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Wednesday, 23 December 2015 15:30

Farming community rattled by prospect of indoor shooting range

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fr shootingrangeJanie Higgins was crushed to learn a week before Christmas that the rolling pastures and fields her family has tilled and grazed for generations will soon be marred by the arrival of a large indoor shooting range and gun store setting up shop in their midst.

“This just feels like an intrusion of our peace and quiet,” said Higgins, who lives in the Francis Farm community outside Waynesville. “I can’t imagine that being built right on top of us.”

The families of Francis Farm cherish their farming heritage and have protected their pocket of rural countryside. A gun store with bars on the windows, a 14-lane indoor shooting range and the steady traffic it would bring would ruin the legacy they’ve tried to maintain.  

“I am sick. It makes me sick to even think about it,” said Betty Gilliland, an elderly woman who grew up in the Francis Farm area. “This is a nice quiet farming community. It is devastating.”

But Jule Morrow, the man behind the indoor shooting range plan, said it is desperately needed. Morrow, too, has a family lineage in the Francis Farm community that goes back generations, but he believes an indoor shooting range is much needed in Haywood County. 

“A lot of people in Haywood don’t have anywhere they can go shoot,” Morrow said. The closest indoor shooting ranges are in Buncombe and Transylvania counties.

Morrow pointed to the surge in gun sales and concealed carry permits across the nation as a testament to the demand for an indoor shooting range where people can fire their weapons, be it for recreation or practice.

“If there is any hotter business in America right now, I don’t know what it is,” Morrow said. “It is really a service to the community — give people a clean, safe, controlled environment to shoot in.”

But the residents who live near the planned shooting range and gun store can’t understand how anything that seems so incompatible to their lifestyle is even allowed. 

“I don’t like anything like that close to me,” said Nancy Hyatt, 83. “We are displeased.”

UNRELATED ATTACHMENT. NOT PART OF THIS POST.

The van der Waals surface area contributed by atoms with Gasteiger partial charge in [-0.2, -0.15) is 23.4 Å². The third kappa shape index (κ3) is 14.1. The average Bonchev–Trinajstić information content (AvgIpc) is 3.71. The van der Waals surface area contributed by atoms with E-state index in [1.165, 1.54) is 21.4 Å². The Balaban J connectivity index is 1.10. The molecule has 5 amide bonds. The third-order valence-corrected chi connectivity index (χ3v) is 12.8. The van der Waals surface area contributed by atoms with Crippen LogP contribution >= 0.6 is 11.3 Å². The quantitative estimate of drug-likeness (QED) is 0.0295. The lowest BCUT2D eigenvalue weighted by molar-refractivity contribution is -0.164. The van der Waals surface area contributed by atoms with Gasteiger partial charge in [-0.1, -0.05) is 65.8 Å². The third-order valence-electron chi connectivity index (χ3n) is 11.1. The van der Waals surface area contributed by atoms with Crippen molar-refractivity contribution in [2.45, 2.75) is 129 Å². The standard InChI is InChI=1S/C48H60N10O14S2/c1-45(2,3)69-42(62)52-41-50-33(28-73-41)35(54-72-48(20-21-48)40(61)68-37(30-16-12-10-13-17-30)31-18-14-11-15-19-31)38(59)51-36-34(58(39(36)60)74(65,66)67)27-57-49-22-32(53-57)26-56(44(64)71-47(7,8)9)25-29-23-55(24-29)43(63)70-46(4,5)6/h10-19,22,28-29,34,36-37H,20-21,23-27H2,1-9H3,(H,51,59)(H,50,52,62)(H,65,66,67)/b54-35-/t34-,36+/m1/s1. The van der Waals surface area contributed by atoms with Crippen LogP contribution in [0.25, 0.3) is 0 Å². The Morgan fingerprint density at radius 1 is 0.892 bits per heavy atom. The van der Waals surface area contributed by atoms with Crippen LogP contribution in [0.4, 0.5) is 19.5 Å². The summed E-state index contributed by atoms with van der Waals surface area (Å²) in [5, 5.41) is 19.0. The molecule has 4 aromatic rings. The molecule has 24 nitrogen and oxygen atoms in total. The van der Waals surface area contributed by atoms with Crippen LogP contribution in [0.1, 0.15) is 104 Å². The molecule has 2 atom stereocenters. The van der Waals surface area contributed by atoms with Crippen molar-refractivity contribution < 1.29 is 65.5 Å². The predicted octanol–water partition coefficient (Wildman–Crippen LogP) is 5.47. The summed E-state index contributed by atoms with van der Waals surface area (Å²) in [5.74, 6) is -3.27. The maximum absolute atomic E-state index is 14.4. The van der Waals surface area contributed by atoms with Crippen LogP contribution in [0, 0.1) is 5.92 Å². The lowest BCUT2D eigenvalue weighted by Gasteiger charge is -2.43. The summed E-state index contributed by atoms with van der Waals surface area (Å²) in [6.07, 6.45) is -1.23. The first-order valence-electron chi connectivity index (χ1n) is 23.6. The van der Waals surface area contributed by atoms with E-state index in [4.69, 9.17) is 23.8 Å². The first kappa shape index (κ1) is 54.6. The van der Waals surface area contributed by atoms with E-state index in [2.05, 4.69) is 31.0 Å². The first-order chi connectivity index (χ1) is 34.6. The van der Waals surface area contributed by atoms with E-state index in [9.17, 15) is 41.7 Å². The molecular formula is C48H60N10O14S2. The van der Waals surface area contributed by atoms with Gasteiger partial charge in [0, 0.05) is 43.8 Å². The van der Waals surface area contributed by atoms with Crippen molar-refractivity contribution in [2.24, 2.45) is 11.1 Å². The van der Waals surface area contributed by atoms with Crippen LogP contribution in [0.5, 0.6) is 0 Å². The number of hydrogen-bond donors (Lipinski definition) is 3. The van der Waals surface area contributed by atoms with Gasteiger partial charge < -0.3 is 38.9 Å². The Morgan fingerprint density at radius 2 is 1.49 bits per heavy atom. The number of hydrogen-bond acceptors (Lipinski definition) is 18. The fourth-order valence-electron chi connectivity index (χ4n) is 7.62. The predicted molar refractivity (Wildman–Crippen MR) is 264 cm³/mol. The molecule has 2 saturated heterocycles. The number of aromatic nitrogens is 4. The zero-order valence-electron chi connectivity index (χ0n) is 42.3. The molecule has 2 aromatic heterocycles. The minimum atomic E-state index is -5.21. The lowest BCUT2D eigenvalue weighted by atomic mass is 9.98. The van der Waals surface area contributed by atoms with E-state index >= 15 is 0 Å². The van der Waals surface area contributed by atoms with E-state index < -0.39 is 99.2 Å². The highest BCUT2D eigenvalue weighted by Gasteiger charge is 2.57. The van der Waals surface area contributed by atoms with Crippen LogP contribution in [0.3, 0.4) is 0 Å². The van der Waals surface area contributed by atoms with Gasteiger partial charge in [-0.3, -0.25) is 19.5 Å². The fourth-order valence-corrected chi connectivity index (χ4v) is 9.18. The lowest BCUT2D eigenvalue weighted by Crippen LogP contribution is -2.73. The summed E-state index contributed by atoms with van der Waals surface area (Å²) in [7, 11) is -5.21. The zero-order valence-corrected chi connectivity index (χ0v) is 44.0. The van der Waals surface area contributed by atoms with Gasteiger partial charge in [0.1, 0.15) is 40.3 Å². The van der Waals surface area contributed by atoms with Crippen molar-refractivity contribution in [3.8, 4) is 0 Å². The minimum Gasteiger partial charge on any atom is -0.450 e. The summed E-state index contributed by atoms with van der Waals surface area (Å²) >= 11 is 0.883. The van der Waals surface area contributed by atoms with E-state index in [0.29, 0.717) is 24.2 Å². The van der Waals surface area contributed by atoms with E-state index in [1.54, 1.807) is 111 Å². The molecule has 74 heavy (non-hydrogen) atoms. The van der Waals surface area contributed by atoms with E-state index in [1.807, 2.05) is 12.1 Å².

Several residents of the community plan to attend the county commissioner meeting at 9 a.m. Monday, Jan. 4, and ask the county to use whatever power it has to intervene.

“I hope and pray we can stop it. I don’t know if we can, but we have to try,” Gilliland said.

But Morrow said there aren’t any regulations or permit requirements that would prevent him from building an indoor shooting range and gun store.

Indeed, the county has no land-use restrictions that regulate what can be built where.

“How can this happen?” asked Jim Francis, 71. “This is a farming community. I can look out my front window now and it is just rolling hills with farmland.

“If it didn’t bother the community I wouldn’t have no problem with it whatsoever. I don’t like to tell people what they can or cannot do with their property. But it is going to totally change the community.”

Morrow said the indoor shooting range will be designed to keep noise in. While there are no county regulations to follow, federal rules under the Occupational Safety and Health Administration govern noise, safety and lead contamination for indoor shooting ranges.

But neighbors don’t see how that much shooting, even if inside, won’t pierce their peace and quiet.

It’s of particular concern to Higgins, who is facing a grueling bout of chemotherapy, her fourth round since being diagnosed with cancer five years ago.

“I have been battling for my life every single day since then,” Higgins said. “Needless to say I don’t have many nerves left.”

It’s also crushing to her 88-year-old father next door.

“This property is his life,” she said.

The 15-acre tract where Morrow plans to build the shooting range was purchased by his mother a year ago. It’s about a half mile from Morrow’s own family home place, a stately white farm house circa 1900 that sits on a 68-acre tract.

Higgins said she wants to know why Morrow doesn’t build the shooting range and gun store on his own family land, beside his own home place, instead of coming up the road and building it right beside her house.